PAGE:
Could Varicose Veins Cause High Blood Pressure?
- Posted on: Sep 30 2018
Often, varicose veins are perceived as a cosmetic problem that makes people want to wear long pants even in the summertime. However, varicose veins characterize vein disease that causes uncomfortable symptoms like aching, burning, and leg fatigue. Because the presence of varicose veins means that blood is not traveling back to the heart as it should, it is common for patients to wonder whether or not their unsightly veins may also suggest a potentially serious health concern such as high blood pressure.
What Causes Varicose Veins?
Our veins naturally have a degree of elasticity as well as firmness, just like our skin. As we age, the strength of our veins may decline. This can create a risk for valves within the veins to lose their powerful push. Studies have indicated that varicose veins have a genetic component, seeing that this problem can run in families. There are also lifestyle factors that can increase or reduce a person’s risk of developing varicose veins. Staying active and maintaining a healthy weight helps prevent unnecessary stress on the veins in the legs and feet.
Varicose Veins and Hypertension
Blood circulates through the body with the help of a vast cardiovascular system. Because each part interacts, one part having to work harder to pump blood means all parts will be affected. This is demonstrated in a study that identified a relationship between arterial disease, varicose veins, and hypertension.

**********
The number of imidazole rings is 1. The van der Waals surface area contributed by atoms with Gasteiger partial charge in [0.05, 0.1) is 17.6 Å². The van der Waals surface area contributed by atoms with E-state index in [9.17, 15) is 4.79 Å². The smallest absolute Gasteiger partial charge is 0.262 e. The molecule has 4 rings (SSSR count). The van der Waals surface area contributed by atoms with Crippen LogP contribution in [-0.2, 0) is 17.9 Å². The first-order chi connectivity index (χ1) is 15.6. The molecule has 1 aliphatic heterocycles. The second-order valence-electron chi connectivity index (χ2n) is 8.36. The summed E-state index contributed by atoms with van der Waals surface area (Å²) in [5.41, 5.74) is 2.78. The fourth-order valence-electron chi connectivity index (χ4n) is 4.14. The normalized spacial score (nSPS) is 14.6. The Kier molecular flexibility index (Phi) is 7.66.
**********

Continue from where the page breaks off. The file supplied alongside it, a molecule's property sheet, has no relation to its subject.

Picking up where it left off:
Two types of hypertension can be discussed in relation to vein disease. The more common type if venous hypertension, or increased blood pressure within a vein or veins. Venous insufficiency, in which blood is not returned to the heart because of vein weakness in the legs, leads to pressure buildup. This also known as venous hypertension. This condition represents persistent stress on the vein structure and risk for further complications such as leg ulcers.
The type of hypertension that causes concern for patients with varicose veins is the general high blood pressure that relates to heart function. Fortunately, the interrelation between the two is merely consequential; one does not cause the other. Women, in particular, have a higher risk for varicose veins as they age. The same risk factors that may cause venous insufficiency (hormones, weight gain, etc.) also increase a woman’s risk for high blood pressure.
Schedule a Consultation
Varicose veins may not cause high blood pressure, but they can raise concerns for health and wellness. See how Dr. Reynolds can help you get rid of varicose veins. Schedule a visit to our Columbia, SC office by calling (803) 253-8667.
Posted in: Varicose Veins